Developmental psychologist Lev Vygotsky defined what the person or a student can do — or the problems they can solve — as three different stages:
1. What a student can do on their own, working independently or without anyone’s help.
2. What the student can do with the help of someone.
3. What it is beyond the student’s reach even if helped by someone else.
He called the second stage the Zone of Proximal Development (ZPD) which had, as said, two limits: the lower limit, which was set by the maximum level of independent performance, and the upper limit, the maximum level of additional responsibility the student can accept with the assistance of an able instructor. But Vygotsky believed that learning shouldn’t follow development, but rather should lead it. A student should constantly be reaching slightly beyond their capabilities rather than working within them.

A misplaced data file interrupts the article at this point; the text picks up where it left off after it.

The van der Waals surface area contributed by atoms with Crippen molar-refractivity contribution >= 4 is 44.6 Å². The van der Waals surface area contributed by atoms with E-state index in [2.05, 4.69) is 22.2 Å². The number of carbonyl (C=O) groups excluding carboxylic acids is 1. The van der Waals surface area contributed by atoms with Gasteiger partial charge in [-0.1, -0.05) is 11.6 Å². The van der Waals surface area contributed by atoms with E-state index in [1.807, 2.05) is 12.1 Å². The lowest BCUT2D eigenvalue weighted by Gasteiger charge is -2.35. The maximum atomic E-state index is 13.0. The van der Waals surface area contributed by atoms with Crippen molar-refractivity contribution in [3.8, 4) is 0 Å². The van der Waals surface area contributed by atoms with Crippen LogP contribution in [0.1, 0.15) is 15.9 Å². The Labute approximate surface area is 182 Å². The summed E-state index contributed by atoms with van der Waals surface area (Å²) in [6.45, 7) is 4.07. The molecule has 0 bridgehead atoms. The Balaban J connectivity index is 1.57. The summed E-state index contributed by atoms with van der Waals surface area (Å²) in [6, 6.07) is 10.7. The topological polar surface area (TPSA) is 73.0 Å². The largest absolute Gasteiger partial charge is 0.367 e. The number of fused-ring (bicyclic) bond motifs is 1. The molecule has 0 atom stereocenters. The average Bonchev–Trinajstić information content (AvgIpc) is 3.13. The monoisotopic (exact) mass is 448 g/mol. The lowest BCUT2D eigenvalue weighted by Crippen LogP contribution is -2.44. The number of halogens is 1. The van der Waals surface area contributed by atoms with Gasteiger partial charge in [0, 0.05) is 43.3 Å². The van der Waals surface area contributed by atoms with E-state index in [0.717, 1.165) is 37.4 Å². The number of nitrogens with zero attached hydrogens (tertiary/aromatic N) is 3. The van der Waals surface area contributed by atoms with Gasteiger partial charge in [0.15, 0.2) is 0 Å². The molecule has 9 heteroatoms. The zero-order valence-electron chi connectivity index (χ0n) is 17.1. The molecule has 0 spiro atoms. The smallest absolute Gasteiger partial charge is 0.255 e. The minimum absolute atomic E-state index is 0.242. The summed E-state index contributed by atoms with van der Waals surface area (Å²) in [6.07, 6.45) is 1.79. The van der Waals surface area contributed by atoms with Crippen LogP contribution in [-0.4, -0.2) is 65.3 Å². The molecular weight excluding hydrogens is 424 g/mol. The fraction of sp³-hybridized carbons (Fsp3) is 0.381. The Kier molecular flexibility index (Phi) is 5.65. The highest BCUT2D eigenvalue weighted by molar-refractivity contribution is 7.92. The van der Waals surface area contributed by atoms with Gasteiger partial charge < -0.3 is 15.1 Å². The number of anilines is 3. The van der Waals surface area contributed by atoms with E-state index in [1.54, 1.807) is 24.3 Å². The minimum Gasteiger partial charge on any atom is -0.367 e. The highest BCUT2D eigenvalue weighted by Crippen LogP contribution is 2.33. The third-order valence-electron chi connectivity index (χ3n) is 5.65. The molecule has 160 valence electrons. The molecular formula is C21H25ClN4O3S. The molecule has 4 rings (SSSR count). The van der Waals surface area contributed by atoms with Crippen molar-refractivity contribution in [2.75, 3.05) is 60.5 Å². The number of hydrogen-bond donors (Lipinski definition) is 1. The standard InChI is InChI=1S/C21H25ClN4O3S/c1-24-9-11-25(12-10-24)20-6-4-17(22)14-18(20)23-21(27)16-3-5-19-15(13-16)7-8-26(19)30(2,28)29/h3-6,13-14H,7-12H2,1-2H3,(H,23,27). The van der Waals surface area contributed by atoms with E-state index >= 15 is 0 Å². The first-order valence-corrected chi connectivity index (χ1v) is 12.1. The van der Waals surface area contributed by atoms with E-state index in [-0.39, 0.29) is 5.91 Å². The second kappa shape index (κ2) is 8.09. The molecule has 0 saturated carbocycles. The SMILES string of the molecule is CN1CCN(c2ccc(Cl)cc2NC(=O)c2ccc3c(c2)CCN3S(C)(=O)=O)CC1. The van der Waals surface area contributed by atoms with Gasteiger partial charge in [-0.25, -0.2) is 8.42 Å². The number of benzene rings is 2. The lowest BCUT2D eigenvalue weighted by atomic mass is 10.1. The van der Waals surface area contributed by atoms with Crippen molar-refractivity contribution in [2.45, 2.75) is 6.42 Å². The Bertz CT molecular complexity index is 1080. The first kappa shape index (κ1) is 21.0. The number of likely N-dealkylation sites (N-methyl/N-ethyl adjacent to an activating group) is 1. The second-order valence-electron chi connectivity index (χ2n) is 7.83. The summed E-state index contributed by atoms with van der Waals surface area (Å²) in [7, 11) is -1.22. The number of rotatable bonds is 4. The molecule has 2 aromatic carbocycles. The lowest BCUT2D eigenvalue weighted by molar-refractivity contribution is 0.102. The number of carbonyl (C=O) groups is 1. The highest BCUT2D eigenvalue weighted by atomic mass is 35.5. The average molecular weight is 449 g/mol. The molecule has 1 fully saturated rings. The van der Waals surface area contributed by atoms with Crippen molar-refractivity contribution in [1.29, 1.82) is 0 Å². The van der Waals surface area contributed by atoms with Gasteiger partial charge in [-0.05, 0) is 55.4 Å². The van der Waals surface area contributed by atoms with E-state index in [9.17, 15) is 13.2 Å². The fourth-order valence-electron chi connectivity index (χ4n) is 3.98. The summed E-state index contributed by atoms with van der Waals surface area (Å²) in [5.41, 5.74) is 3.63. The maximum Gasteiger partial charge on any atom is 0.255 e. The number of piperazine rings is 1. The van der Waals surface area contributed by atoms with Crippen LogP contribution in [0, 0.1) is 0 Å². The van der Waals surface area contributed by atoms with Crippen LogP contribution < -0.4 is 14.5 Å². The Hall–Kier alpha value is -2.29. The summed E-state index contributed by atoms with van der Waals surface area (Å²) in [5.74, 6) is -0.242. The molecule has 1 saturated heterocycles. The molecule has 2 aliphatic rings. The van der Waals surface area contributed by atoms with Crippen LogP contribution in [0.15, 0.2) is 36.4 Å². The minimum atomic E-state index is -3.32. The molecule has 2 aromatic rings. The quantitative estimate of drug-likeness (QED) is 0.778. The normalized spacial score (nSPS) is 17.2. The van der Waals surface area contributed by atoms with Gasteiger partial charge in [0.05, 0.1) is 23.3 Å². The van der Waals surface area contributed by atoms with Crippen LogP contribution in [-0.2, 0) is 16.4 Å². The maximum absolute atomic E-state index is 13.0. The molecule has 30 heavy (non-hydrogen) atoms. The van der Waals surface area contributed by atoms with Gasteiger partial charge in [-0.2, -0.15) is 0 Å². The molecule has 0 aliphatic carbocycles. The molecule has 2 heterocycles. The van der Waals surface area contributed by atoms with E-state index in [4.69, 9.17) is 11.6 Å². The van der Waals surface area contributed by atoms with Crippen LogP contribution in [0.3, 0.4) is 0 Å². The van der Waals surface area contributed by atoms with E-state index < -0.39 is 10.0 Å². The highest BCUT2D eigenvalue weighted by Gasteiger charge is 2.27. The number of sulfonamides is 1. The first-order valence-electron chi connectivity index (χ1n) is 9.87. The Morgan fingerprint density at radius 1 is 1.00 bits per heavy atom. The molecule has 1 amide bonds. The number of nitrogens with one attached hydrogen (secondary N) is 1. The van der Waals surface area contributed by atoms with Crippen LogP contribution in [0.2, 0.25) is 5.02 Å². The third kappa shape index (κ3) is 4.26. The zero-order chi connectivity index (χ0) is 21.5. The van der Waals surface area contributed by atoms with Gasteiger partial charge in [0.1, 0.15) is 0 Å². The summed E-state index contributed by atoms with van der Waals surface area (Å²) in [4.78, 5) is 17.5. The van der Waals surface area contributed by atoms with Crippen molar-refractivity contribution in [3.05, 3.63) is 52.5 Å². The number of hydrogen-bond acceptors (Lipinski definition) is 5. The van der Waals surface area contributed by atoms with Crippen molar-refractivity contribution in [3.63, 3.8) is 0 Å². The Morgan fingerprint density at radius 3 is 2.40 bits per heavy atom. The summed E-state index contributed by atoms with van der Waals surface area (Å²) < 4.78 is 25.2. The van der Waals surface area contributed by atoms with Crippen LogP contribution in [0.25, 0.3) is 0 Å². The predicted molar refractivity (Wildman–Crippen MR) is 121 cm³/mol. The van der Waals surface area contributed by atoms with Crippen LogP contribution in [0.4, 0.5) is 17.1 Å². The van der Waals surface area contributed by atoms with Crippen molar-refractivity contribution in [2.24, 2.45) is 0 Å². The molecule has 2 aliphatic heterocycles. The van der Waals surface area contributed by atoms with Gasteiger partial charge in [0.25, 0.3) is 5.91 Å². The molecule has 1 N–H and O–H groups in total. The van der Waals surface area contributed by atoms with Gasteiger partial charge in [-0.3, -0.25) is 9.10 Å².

In other words, and summing up, I believe that it is likely that we see a decreasing need of instructors as more knowledgeable others in order to learn something, but an increasing need of instructors as more knowledgeable others in order to learn how to learn something. With Personal Learning Environments to cover the ground of one’s Zone of Personal Development, learning how to learn, how to design one’s own learning process may be more relevant than ever and require more help from third parties. This is, I think, the most promising future of teaching today.